What is fascinating is that on one hand, Podhale cuisine is quite well-known and valued, and on the other, it is not particularly sophisticated. It is rather simple and uncomplicated, based on a few basic ingredients; and yet it manages to delight with flavour and aroma. Highland dishes are also quite calorie-rich and heavy, but after all, there’s no sense in counting calories after hours of mountain hiking, climbing, or a big burst of active recreation – imagine the calories you’ll have burned!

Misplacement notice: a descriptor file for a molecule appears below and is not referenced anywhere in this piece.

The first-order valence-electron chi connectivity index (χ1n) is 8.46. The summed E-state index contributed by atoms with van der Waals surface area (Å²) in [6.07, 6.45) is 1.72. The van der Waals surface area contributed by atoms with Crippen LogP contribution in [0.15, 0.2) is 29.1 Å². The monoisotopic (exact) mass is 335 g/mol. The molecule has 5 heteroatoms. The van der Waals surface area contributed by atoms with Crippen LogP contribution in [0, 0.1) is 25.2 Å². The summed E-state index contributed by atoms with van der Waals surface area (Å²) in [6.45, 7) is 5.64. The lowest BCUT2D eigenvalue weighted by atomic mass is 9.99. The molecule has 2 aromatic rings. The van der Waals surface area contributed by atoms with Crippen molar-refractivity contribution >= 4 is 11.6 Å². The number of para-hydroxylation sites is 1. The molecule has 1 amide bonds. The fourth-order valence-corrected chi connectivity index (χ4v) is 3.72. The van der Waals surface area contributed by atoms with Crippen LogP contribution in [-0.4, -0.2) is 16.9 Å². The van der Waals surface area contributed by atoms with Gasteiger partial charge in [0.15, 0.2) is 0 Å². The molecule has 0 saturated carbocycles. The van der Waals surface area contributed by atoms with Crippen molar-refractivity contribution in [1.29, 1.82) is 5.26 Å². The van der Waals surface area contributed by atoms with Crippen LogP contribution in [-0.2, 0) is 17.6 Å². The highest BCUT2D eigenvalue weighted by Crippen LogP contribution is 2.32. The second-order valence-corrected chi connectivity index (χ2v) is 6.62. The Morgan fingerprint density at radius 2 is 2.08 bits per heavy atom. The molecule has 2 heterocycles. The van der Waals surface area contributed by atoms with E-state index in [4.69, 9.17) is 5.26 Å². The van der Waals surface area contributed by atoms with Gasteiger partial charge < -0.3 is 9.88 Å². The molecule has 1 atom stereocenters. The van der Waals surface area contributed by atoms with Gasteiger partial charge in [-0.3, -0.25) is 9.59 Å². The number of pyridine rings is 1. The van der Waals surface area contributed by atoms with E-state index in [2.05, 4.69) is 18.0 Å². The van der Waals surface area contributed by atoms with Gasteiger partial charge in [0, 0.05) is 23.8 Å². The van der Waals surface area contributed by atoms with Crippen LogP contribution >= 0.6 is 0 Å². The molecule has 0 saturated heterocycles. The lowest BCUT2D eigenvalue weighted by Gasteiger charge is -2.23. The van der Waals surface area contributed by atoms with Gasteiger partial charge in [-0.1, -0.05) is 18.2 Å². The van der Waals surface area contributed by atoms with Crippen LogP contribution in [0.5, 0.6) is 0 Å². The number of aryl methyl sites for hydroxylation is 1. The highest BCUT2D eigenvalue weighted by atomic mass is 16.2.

It is worth emphasising that the simple traditional recipes and the filling meals did not come from nowhere and have their origins in the living conditions of the highlanders. Because of the harsh climate, long winters, and short growing season, as well as the rocky ground and poor soil, only grains (mainly oats and rye), potatoes (known as grule in the highland subdialect), and basic vegetables (especially cabbage and turnips) were grown here. They became the plant base for meals. Centuries-old shepherding traditions have made sheep farming widespread. It is to the migration of shepherding tribes that we owe the development of cheese-making, as well as the use of mutton and lamb in many dishes. In addition, the daily hard physical work demanded a high-calorie diet; the highlanders have always had to have the strength and stamina to cope with the challenges of everyday life, which is why traditional highland cuisine is not among the lightest fares. The gifts of the forest and the seasonality associated with them were also important influences on what ended up on the tables of the highlanders. In summer, their diet was supplemented with forest raspberries, wild strawberries, common bilberries, as well as blueberries. In autumn, the dishes were complemented by aromatic mushrooms, particularly saffron milk caps and porcinis; fried in butter, they tasted great with bread or were used as an ingredient in traditional soups and sauces. For centuries, bread has been the basis of meals in the Małopolska region, but it is interesting to note that it was not baked very often in Podhale. Instead, potato-based pancakes and noodles were eaten. Dairy products were also consumed, usually in the form of żętyca sheep milk whey drink, buttermilk, or curdled milk. Meat was only eaten on festive occasions and important family celebrations, and sheep’s cheese, contrary to popular belief, was usually made for sale; it was not eaten on a daily basis.